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National Wildlife Control Training Program vol. 1.

Pocket Gopher Control

Scientific Name: Geomys bursarius (Plains Pocket Gopher) Pocket gopher underground. No credits

Biology

  • Does Not Hibernate
  • Is active at various times
  • Subterranean life

Sign

  • Mounds of soil are about 10-inch or greater diameter.
  • Mounds may appear in series or in clusters. A single gopher may create mounds occurring over a 100 ft. X 100 ft. area.
  • There are no external burrow entrances.
  • Roots of root crops are often severed.
  • Tracks and animal are almost never seen above ground except at mound as burrow is being excavated.

Damage

  • Dinner plate-sized mounds with no hole, severed root crops, flower bulbs and young tree roots
  • Tree Damage Pocket gophers girdle growing trees and shrubs at or near ground level. They can remove some or all of tree roots. Trees up to several inches trunk diameter can be killed.
  • Lawn Damage Pocket gophers eat root crops such as carrots from below ground but will readily pull the entire plant belowground. plant damage by pocket gophers. Photo by Dallas VirchowChicory root damage Description: Alfalfa, carrots and other root crops can be damaged by pocket gophers.
    Photo Credits: Dallas Virchow
  • Structural Damage Pocket gopher tunnels can weaken irrigation water canals and dams.
  • Agricultural Damage Pocket gophers remove roots of alfalfa, chicory, turnips, sugar beets, pasture grasses, clovers and other field crops. Their large earth mounds can slow or damage crop harvesting equipment. Their tunnels can divert irrigation water.
  • Safety Hazard Pocket gopher tunnels can weaken irrigation water canals and dams.
  • Plastic tube gnawed by gophercable gnawed by pocket gopher. Photo by Univ. of Nebraska Description: A gopher's gape can span two inches but a larger diameter tube can be gnawed if rough sites occur on its surface.
    Photo Credits: University of Nebraska

     

 

Control Methods

pocket gopher. Photo by Univ. of NebraskaA pocket gopher above ground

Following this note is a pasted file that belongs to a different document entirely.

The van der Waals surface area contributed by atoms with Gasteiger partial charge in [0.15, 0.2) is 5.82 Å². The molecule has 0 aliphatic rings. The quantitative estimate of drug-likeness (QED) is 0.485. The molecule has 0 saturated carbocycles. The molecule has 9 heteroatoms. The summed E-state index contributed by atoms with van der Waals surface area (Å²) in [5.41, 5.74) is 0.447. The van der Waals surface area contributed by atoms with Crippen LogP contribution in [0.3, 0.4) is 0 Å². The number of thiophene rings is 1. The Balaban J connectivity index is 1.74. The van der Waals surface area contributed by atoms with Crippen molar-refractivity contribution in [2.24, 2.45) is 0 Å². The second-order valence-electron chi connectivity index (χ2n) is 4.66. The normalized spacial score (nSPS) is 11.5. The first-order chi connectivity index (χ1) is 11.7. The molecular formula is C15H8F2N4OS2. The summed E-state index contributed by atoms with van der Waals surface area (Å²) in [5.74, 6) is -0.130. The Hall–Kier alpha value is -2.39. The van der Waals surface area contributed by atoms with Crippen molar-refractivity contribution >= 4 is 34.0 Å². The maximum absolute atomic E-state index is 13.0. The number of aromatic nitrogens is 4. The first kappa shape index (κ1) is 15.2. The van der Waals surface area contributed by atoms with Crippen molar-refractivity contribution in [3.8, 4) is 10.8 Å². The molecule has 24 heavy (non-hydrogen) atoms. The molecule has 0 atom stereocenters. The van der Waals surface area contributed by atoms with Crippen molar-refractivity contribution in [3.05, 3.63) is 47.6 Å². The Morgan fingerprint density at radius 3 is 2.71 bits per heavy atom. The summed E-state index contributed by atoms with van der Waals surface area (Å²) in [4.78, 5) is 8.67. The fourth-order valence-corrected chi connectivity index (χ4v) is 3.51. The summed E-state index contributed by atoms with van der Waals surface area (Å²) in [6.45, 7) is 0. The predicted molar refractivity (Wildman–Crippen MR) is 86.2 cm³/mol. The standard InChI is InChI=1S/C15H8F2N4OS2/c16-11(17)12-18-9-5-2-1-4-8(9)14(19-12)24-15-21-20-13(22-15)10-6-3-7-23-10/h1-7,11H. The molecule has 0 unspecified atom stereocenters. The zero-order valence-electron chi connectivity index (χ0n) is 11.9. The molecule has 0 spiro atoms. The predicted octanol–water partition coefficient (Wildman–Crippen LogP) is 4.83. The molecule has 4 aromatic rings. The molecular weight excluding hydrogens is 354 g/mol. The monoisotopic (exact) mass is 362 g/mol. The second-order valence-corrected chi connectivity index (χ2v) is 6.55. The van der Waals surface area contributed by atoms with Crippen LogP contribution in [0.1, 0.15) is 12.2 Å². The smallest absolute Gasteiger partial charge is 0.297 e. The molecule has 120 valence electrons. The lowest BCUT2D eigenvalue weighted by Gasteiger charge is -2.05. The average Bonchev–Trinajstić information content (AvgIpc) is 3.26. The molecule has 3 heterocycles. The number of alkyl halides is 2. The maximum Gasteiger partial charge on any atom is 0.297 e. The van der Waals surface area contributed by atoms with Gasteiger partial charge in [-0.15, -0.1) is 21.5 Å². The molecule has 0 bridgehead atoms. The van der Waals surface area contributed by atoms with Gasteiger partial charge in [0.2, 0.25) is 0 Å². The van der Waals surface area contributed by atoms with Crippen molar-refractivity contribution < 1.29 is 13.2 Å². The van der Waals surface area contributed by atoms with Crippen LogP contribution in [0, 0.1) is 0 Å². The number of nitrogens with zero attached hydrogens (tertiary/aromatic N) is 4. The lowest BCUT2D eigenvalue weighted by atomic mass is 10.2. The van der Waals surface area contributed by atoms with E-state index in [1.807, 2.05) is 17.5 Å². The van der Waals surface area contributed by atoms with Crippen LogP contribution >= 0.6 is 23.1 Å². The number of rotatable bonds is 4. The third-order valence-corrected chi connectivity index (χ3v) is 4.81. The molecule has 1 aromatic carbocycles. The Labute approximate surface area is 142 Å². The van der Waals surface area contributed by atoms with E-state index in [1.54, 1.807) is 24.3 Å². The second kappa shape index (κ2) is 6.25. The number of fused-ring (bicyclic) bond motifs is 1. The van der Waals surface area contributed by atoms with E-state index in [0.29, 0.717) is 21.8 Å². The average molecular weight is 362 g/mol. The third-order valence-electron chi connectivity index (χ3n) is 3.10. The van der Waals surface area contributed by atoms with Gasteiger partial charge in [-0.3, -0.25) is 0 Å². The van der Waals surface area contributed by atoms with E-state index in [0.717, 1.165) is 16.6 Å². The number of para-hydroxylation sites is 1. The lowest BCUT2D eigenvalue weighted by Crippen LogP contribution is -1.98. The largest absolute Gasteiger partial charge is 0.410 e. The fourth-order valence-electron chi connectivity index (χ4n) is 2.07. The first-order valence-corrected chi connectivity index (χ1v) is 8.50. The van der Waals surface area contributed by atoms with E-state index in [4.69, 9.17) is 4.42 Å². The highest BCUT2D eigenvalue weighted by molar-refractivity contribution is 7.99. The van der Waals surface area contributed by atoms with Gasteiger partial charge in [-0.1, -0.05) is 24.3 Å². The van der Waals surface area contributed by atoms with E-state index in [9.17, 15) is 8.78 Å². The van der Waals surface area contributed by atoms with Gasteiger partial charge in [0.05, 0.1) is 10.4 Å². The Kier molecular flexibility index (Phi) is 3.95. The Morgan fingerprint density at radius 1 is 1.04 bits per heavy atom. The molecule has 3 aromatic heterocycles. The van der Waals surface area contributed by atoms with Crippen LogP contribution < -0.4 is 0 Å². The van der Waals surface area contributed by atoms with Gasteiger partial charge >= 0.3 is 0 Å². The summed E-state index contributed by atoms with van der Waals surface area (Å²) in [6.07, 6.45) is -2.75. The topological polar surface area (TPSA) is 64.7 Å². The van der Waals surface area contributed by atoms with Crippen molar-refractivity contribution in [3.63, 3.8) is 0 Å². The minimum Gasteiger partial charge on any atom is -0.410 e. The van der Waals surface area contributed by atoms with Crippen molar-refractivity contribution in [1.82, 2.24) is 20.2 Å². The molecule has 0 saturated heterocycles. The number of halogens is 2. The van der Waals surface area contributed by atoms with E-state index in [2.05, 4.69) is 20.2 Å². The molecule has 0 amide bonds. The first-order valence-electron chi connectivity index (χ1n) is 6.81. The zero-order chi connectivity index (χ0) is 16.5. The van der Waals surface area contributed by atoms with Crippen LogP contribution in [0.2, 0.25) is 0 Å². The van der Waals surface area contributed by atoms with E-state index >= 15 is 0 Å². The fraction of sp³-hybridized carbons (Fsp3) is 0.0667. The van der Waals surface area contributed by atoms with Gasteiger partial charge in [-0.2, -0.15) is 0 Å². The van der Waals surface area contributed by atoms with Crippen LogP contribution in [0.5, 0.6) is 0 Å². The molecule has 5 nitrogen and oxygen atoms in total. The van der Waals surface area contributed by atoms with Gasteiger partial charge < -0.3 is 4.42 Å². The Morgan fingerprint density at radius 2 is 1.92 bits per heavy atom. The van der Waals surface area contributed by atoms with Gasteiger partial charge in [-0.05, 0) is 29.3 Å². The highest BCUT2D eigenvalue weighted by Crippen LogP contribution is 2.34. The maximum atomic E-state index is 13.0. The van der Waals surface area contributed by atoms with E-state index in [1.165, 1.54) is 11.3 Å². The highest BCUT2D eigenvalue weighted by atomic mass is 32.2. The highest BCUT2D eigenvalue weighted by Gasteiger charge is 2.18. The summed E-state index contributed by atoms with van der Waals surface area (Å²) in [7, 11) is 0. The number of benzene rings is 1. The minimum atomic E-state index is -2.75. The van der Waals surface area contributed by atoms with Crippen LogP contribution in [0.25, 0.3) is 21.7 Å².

Description: This only occurs during mound building and during fall migration of young during evening hours.
Photo Credits: University of Nebraska

Habitat Modification

  • Crop rotation
  • Buffers
  • Flooding can be effective in controlling pocket gophers.

Frightening Devices

Nothing shown to be effective

Repellents

None registered

various pocket gopher traps

Traps

  •  Body grip or claw-type traps set below ground in tunnels Pocket gopher kill traps (right).
    Description: must be placed below ground in gopher tunnels.
     

 

  • Trap types include Macabee, Victor, DK-1 Klutch, Guardian (California) type, Dk-2 Box, Lanesboro, Cinch Sure Catch, and many others.
  • Cinch Trap Setting Video  Quicktime and Movie
  • Dk-1 Setting Video          Quicktime and Movie
  • Macabee Setting Video      Quicktime and Movie

 

 

 

 

 

  • Traps set for pocket gophers below ground
    Description: A single trap can be set into the tunnel leading from the mound to the horizontal feeding tunnel. Or two traps can be set opposite each other in the feeding tunnel.
    Photo Credits: University of Nebraska
    pocket gopher trapping diagram. Line drawing by Univ. of Nebraska

Toxicants

  • hand baiting for pocket gophers. Photo by Univ. of Nebraska.Hand or machine-baiting with treated grains or pellets;  
  • Grain baits and fumigants used below ground.
  • Toxicants applied below ground include zinc phosphide and strychnine.
  • A mechanical hand bait applicator
    Description: These are used like hand probes to insert the tip into belowground tunnels before dispensing toxic bait.
    Photo Credits: University of Nebraska
  • Fumigants include gas cartridges

fumigants. Photo by Univ. of NebraskaFumigants
Description: For burrowing rodent control typically come in cartridges, or occasionally in tablet form. Read label for specific target animals.

Fumigants are not recommended for two reasons. First, gophers will back fill a tunnel when they perceive danger thus preventing the gas from reaching them. Second, pushing gas through the extensive burrowing system typical of pocket gophers is very difficult.

 

Propane Exploding Devices: New devices on the market utilize a mixture of propane and oxygen which is pumped into the tunnel system and ignited. While the concussion of the explosion would certainly kill the animal (assuming it was close enough), we have not seen any peer-reviewed evidence of its efficacy on pocket gophers at this time. We should also caution potential buyers to consult with their state's division of wildlife BEFORE purchasing such devices. Some states prohibit the use of explosive devices on wildlife.

 
 

  • Tractor-drawn applicators for large operations

Burrow builder. Photo by Univ. of Nebraska

A Burrow Builder
Description: Or "gopher getter". This is a tractor-drawn device that applies toxic bait as it creates a tunnel.
Photo Credits: University of Nebraska


 

 

University Publications

Control of Pocket Gophers YouTube Pocket Gopher Video by Stephen M. Vantassel --Univ. of Nebraska-Lincoln

Controlling Pocket Gopher Damage to Conifer SeedlingsControlling Pocket Gopher Damage--Oregon State

Guide to Pocket Gopher Control in Montana--Montana State Univ. 

Managing Pocket GophersControlling pocket gopher damage--Colorado State

Managing Pocket GophersControlling pocket gopher damage--Iowa State

Pocket Gopher Control--Univ. of Arizona 

Pocket Gophers & Voles in Blueberries--Oregon State University 

Pocket Gophers--Oklahoma State University

Pocket Gophers--Univ. of California

 

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